Hormonal Changes Effects On Eczema

Hormones play an important role in a woman’s life. Hormones are working to full capacity when a girl begins to menstruate, each time she menstruates, during pregnancy and when a woman is enduring menopause. Some women report that pregnancy causes their eczema to flare-up, while other women see a great deal of improvement in their skin condition.

The human endocrine system consists of both hormone-manufacturing tissues and organs. Hormones are natural chemicals produced in one place, secreted into the bloodstream, then used by specific other target organs and systems. It is the hormones that enable the target organs to do their work. Some of the organ systems use hormones as well as their own internal control systems. Aging and body changes occur in the management of the systems are managed. Unfortunately, some tissues have a habit of developing decreased sensitivity to the individual hormone that controls them.

As time progresses and a woman ages and goes through different stages in her life, the hormone blood levels change. Some increase while others decrease and still other see no change. Hormones commonly metabolize at a very slow rate. The hormone-manufacturing organs in the body are, in many cases, controlled by yet other hormones. Aging and reproductive cycle changes play a role in all of this. To use an example, endocrine tissues very often produce a decreased amount of hormone in middle age as compared with how much it produced when the individual was younger, but in other incidences it might produce the same quantity over the years but do so at a much decreased rate of speed.

For eczema sufferers, a good rule of thumb is to not begin any new types of therapies for your condition while you are enduring a hormonal change. For example, do not begin ultraviolet therapy, topical immunomodulators or steroid creams while waiting for your menstrual cycle because hormonal changes could wreak havoc with your desired results. It is best to wait until a few weeks after menstruation is passed.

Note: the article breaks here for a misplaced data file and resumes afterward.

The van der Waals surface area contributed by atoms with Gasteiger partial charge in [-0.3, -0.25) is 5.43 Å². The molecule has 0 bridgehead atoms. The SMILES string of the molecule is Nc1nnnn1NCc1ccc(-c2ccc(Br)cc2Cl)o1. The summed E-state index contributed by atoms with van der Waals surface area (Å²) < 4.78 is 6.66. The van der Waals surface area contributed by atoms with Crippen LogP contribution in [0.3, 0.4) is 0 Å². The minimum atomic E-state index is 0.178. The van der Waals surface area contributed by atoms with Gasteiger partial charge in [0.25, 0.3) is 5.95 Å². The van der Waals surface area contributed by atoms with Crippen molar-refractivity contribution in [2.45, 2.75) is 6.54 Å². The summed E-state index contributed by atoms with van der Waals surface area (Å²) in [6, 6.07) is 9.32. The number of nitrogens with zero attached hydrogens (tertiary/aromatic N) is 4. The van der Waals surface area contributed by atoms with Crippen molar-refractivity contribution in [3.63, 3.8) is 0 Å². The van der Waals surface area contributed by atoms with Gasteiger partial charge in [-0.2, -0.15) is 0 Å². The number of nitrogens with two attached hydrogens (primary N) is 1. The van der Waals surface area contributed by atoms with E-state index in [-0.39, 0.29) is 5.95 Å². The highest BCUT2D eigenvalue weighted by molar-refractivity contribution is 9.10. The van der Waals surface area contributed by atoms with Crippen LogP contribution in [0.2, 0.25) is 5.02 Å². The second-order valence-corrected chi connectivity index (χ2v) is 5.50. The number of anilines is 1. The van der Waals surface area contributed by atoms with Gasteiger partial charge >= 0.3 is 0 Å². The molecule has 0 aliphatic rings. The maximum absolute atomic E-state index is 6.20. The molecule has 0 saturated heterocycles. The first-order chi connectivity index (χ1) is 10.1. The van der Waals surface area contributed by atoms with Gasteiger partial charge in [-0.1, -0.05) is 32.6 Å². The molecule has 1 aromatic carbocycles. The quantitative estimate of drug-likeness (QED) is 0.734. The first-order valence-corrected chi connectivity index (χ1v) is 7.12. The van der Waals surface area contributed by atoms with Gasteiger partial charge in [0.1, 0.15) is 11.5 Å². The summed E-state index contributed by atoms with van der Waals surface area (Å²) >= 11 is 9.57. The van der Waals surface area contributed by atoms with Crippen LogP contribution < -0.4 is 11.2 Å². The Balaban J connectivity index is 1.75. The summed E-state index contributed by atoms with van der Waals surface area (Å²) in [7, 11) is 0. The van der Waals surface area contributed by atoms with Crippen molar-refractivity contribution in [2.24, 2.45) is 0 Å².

Pregnancy in particular causes hormones to enter a state of flux. A woman’s heart sees a great increase in the volume of blood when she is pregnant and this increase in both blood and hormone production can bring about skin changes. These changes are not standard across all women. Some women’s eczema skin becomes flakier, drier and itchier while others find that their natural oil level is plentiful. It is extremely important to continue with regular visits to your doctor or dermatologist during pregnancy to keep abreast of your skin changes, whether it be improvements or increased breakouts.

Menopause causes great hormone changes and eczema-prone skin needs some extra tender loving care. However, when it comes to eczema, is not as common in women of menopausal age. Atopic eczema is very rare in menopausal women whereas varicose and discoid eczema are increasely common among this age group. After the end of menopause many women have lesser amounts of the hormones estrogen, estradiol and prolactin.